Go ahead and follow in the optimist’s footsteps by speaking to yourself in a more positive way regardless of whether you succeed or fail, and you’ll gradually become more optimistic.
Physical body language is also important. Your smile actually influences your mood in a positive way. When you feel down, your brain tells your face that you’re sad, and your facial muscles respond by putting on a frown, which in turn conveys a message back to your brain that says, “Yep, we’re feeling unhappy.” You can flip the switch on this internal reaction by adjusting your facial muscles into a smile so they don’t correspond to what you’re feeling. This is a clever way of sending a different message back to your brain: “Hey, life is still pretty good and I’m doing OK.” Your brain will respond by gradually changing your mood accordingly.
Your turn…What never fails to make you feel better? What helps to boost your optimism? Share your thoughts with us by leaving a comment below. Writer: Marc
Ask anyone who’s lost a large amount of weight what jumpstarted their journey to better health, and they’ll probably tell you about their “light bulb moment,” the instant that they decided they’d had enough and were willing to do whatever it took to change. For LA-based musician and clothing designer Papa Joe Aviance, that moment arrived in 2009 when his first house music release, “Last Night a DJ Saved my Life,” hit #6 on the Billboard Magazine Dance Charts. When he saw the music video for the song—which at that time was playing on MTV and VH1—he couldn’t get over how large he’d become. “I was 450 pounds—I was two cheeseburgers away from diabetes or high cholesterol,” recalls Aviance. “I had been big for pretty much all of my life, and I was sick of hating myself. It was now or never.”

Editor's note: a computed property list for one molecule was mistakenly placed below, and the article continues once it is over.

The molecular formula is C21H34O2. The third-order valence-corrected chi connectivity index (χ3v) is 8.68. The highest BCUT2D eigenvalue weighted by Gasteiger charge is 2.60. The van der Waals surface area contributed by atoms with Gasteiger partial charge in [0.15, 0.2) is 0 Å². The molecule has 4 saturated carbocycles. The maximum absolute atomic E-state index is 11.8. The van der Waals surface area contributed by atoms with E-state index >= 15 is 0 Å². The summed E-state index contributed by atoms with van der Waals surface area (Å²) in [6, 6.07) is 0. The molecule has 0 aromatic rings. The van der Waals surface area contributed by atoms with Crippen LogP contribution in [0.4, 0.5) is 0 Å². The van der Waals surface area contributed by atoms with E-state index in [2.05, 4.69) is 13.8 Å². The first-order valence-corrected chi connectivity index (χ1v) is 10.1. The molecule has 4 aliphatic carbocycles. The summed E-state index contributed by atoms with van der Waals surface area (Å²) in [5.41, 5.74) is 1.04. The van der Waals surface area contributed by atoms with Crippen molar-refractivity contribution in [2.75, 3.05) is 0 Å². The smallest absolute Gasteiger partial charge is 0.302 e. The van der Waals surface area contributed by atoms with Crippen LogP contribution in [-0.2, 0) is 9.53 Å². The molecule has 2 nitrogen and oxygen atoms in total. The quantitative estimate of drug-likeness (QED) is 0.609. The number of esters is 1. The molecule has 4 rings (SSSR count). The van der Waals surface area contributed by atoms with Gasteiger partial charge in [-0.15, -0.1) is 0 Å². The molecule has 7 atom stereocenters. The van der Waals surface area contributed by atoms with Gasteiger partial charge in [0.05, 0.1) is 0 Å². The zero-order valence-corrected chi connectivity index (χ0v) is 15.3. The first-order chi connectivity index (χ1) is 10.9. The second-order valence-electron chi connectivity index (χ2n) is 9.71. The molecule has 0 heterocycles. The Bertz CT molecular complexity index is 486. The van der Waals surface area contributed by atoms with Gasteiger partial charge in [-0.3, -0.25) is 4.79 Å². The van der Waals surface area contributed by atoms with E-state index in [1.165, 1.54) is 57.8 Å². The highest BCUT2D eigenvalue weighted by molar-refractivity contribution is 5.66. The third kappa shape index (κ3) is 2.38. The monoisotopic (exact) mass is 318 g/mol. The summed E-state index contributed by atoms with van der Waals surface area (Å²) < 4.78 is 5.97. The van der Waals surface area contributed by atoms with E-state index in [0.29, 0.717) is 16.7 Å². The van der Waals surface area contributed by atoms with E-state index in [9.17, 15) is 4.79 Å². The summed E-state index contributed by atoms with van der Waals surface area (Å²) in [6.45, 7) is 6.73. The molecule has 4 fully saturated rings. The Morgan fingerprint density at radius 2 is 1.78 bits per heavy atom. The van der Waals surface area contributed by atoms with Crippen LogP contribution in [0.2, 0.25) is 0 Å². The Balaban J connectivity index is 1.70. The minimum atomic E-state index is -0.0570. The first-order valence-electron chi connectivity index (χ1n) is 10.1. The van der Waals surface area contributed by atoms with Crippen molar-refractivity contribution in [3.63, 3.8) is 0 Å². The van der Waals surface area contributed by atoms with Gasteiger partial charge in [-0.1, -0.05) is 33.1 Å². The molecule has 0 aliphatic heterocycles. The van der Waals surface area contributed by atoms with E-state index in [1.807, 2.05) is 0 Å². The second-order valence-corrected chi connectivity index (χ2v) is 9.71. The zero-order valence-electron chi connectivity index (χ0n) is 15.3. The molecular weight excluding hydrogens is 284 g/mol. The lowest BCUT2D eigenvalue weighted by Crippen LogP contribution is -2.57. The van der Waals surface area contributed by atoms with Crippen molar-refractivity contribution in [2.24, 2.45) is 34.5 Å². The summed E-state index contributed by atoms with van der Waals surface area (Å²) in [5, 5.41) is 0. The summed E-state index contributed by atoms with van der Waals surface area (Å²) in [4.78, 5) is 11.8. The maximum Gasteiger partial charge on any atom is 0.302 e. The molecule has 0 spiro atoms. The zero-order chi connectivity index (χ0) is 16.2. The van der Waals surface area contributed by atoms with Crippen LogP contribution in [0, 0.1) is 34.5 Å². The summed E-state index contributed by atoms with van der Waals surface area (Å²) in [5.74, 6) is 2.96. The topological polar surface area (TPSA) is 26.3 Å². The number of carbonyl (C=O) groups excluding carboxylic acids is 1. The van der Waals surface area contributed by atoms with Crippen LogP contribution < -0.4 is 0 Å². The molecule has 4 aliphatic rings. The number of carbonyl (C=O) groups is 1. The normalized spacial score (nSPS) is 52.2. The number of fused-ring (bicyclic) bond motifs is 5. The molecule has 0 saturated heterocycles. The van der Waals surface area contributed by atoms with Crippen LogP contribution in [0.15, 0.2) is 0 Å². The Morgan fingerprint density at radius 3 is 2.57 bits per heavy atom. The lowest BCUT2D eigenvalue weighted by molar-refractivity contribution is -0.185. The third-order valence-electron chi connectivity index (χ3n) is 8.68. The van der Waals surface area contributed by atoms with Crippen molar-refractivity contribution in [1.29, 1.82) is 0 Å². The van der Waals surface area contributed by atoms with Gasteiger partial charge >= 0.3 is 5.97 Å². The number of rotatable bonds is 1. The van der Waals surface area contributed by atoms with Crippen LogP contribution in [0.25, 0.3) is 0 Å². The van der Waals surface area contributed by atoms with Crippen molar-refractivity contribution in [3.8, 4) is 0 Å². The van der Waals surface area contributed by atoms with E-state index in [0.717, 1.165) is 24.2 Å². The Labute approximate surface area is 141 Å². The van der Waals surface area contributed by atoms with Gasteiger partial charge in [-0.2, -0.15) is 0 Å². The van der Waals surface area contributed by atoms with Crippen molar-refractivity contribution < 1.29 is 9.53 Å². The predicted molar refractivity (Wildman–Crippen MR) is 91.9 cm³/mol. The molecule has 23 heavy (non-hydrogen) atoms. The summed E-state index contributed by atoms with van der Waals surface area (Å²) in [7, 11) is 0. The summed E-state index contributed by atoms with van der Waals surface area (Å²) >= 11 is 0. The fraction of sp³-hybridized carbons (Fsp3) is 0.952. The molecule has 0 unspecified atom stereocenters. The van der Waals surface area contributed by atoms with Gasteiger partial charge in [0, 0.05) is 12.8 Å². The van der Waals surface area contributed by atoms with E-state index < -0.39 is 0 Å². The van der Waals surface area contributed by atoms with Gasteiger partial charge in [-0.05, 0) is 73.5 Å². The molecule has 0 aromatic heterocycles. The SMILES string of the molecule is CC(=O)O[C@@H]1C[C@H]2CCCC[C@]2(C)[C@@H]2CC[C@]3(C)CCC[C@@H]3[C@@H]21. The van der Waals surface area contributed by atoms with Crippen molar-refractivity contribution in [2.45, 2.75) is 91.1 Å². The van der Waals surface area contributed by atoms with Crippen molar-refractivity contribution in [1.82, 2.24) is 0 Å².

To start, he trashed nearly all the contents of his kitchen. “I cleared everything out of my fridge that was going to get in the way of me losing weight—cookies, candy, sodas,” he says. “I was only going to drink water or unsweetened iced tea, and no more fast food. At that point, I’d been drinking a two-liter bottle of Mountain Dew every day, and if I went through any local drive-thru, they knew my name—that’s how often I used to eat that stuff.”
But he had a roadblock to contend with—at the time, he was broke. Aviance, who was then pursuing music and clothing design on the side, had recently been laid off work. “I was unemployed and couldn’t afford a gym membership or fancy diets,” says Aviance. “I realized that walking was the easiest exercise I could do and it cost nothing. So I grabbed my dance music and tennis shoes, and started walking.” (Walk off the weight with these 14 walking workouts to burn fat and boost energy!)